Seniors who want a spot in affordable housing need to fill out separate applications for each building and pay a fee for a background check at each one. “You need an advocate to find a house for yourself,” Williams said. “You got a lot of work to do. Then you get told you’re on the wait list.”

A volunteer advocate for East Bay Housing Organizations (EBHO), Williams was furious when a developer said there was an abundance of affordable housing in the area. Although her block includes three affordable senior housing buildings with a total of 700 residents, openings are rare and supply continues to fall short of demand.

Williams fills her days with classes at the nearby Oakland YMCA or doctor’s appointments. Sunday is reserved for church. On the three days she has dialysis for her kidney disease, she schedules meetings in the evening, staying active in the community.

“One of the things that being a part of EBHO has done is hooked me up with other seniors who are advocates,” she said. “We just want to be able to raise our voices when we need to. We will raise them in unison.”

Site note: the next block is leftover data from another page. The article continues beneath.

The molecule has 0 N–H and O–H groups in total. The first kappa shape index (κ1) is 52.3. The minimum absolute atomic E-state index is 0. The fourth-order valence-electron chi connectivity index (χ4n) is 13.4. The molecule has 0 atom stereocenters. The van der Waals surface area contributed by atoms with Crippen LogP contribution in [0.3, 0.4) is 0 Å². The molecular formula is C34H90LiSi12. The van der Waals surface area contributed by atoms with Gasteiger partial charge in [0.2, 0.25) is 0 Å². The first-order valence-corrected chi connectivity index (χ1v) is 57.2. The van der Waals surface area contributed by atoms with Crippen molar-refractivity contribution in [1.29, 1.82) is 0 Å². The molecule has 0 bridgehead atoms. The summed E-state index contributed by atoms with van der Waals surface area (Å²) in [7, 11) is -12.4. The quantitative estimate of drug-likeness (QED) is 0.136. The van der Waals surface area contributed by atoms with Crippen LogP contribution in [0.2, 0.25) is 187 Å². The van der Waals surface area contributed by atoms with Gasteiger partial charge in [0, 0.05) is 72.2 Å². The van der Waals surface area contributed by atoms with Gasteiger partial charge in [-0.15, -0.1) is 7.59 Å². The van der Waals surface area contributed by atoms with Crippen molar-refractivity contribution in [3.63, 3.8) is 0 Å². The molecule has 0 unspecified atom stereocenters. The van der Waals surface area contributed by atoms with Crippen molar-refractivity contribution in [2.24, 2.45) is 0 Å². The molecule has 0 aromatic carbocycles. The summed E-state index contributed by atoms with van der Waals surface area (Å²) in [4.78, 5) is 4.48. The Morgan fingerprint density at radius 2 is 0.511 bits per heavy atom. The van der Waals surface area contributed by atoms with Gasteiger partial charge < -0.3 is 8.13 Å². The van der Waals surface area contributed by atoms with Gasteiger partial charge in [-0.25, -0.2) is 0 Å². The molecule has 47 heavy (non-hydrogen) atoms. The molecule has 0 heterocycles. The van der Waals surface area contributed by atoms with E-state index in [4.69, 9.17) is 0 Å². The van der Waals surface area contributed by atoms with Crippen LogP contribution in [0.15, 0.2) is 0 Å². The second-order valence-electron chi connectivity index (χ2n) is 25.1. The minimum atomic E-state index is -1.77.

–Laura McCamy

and served breakfast to children. After a varied career, he became a machine operator at Berkeley’s Pyramid Brewery until a knee injury forced him to retire from his job.

But like many retirees on fixed-incomes in San Francisco and other urban areas experiencing technology booms, Gibson is struggling to keep a roof over his head.

Now that he lives on a limited income, a secure and affordable place to live is vital to Gibson. He pays $450 a month for a small, narrow, rent-controlled apartment – basically a line of rooms that lead one to another. His apartment is on the ground floor of a large house with an ample yard, just steps from Telegraph Avenue’s trendy Temescal District.

Fighting Eviction a ‘Part-Time Job’

Gibson’s troubles began four years ago, when the owner of the house, who had lived upstairs, died. One of the heirs took over management of the property, and Gibson feels the new person is trying to force him out, using any excuse to deliver eviction notices.

Filing complaints with Oakland’s Rent Board has become his part-time job. “When you go to a hearing, if you don’t have your paperwork, if you don’t know what’s going on, you don’t have a case,” he said.